The village is situated in a mountain valley which attracts frequent and unpredictable heavy rainfalls. This oftentimes hindered the already very challenging access into the village by turning the constantly fog covered narrow and unpaved roads into slippery and inaccessible paths. Not only did this impose difficulty in accessing the site from the outside, but also in the planning and progress of the construction on site itself. These unexpected circumstances posed unforeseeable complications from one day to another and the unstable set of parameters caused construction changes and delays throughout the process. It was the selfless devotion of all parties involved that has made this project possible. We were all thankful to see the sunshine after the rainstorms, completing this project with irreplaceable experiences.
Due to the nature of the project, the outcome was not merely the completed architectural space dedicated to the local community, but the gain of knowledge and skills, creativity in use of local resources, an understanding of different traditions and lifestyles, and an appreciation of living in harmony with the nature from both sides — the locals and the non-locals. It is the art of merging architecture with culture and nature harmoniously.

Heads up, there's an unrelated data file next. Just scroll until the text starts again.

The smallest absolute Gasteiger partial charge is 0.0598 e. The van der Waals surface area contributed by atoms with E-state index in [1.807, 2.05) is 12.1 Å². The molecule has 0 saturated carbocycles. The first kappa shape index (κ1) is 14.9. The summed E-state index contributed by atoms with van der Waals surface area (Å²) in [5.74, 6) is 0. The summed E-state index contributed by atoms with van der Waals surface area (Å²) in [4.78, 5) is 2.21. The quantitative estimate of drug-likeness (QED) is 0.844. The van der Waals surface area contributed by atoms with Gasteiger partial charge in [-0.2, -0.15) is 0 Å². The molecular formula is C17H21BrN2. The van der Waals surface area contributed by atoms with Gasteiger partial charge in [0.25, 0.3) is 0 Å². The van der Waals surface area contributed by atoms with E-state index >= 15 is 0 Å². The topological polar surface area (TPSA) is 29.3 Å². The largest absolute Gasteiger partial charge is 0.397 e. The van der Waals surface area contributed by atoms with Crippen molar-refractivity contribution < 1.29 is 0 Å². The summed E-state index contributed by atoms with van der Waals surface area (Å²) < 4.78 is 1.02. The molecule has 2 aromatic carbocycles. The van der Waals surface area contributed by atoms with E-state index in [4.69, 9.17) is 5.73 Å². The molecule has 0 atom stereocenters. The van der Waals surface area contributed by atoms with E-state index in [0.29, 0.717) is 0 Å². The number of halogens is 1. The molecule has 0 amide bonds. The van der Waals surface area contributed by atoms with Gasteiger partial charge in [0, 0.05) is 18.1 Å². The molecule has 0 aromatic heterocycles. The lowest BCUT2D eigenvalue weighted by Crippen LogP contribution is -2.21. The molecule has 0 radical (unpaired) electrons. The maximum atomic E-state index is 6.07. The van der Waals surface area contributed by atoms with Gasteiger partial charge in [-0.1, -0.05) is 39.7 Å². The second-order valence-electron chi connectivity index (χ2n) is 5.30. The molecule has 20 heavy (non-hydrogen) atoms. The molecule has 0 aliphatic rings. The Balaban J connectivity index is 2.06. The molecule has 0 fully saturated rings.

What led to me becoming an architect is my profound love and deep respect towards nature and curiosity in the potential of materials by turning these into spaces that fuse harmoniously into the natural environment we live in.
I believe that architecture not only aims at the betterment of the built environment through the art and science of designing and creating but, at the same time, it is also a design engagement capable of balancing social inequalities. Architecture has the potential to improve the existing state of the built environment into a more favourable one for the welfare of the population while promoting ethical and social balance.
I am, by no doubt, feeling tremendously honoured to receive the Architecture MasterPrize. As much as I feel honoured, I also feel grateful of the Architecture MaserPrize to be aware of its power and influence it can have in directing the future of the built environment onto the right track, a future that encourages social balance. An architect’s plan cannot be realised without the help of a collective taskforce. I am very thankful of them and at the same time would like to sincerely thank the Architecture Masterprize on behalf of the entire team, whose dedication and self-sacrifice are beyond words to describe.
A huge thank you to Elisabeth Lee for sharing with us such fascinating and uplifting information about Dabao — the project itself and also the place and the people. The philosophy behind this project and this article is one full of hope and the possibilities that lie within architectural design. Thank you!